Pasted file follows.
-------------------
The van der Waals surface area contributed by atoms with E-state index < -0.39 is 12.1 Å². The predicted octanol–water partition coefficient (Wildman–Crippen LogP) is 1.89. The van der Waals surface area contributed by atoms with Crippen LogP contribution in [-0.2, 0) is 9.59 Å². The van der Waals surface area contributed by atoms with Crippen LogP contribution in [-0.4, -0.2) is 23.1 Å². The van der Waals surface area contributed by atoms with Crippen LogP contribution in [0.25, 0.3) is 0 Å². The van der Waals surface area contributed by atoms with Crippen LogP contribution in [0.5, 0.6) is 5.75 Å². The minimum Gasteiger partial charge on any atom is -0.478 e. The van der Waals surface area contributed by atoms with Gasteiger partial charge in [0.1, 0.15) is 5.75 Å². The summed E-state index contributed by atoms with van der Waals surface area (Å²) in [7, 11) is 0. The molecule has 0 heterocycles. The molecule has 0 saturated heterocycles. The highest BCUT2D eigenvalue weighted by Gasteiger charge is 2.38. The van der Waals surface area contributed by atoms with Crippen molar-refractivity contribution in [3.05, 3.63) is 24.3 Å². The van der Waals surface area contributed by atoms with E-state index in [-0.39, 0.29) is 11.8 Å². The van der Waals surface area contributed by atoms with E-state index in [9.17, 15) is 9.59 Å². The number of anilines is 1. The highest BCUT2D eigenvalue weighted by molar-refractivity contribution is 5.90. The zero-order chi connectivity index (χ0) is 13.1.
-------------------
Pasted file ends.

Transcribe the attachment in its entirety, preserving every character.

The van der Waals surface area contributed by atoms with E-state index < -0.39 is 12.1 Å². The predicted octanol–water partition coefficient (Wildman–Crippen LogP) is 1.89. The van der Waals surface area contributed by atoms with Crippen LogP contribution in [-0.2, 0) is 9.59 Å². The van der Waals surface area contributed by atoms with Crippen LogP contribution in [-0.4, -0.2) is 23.1 Å². The van der Waals surface area contributed by atoms with Crippen LogP contribution in [0.25, 0.3) is 0 Å². The van der Waals surface area contributed by atoms with Crippen LogP contribution in [0.5, 0.6) is 5.75 Å². The minimum Gasteiger partial charge on any atom is -0.478 e. The van der Waals surface area contributed by atoms with Gasteiger partial charge in [0.1, 0.15) is 5.75 Å². The summed E-state index contributed by atoms with van der Waals surface area (Å²) in [7, 11) is 0. The molecule has 0 heterocycles. The molecule has 0 saturated heterocycles. The highest BCUT2D eigenvalue weighted by Gasteiger charge is 2.38. The van der Waals surface area contributed by atoms with Crippen molar-refractivity contribution in [3.05, 3.63) is 24.3 Å². The van der Waals surface area contributed by atoms with E-state index in [-0.39, 0.29) is 11.8 Å². The van der Waals surface area contributed by atoms with E-state index in [9.17, 15) is 9.59 Å². The number of anilines is 1. The highest BCUT2D eigenvalue weighted by molar-refractivity contribution is 5.90. The zero-order chi connectivity index (χ0) is 13.1.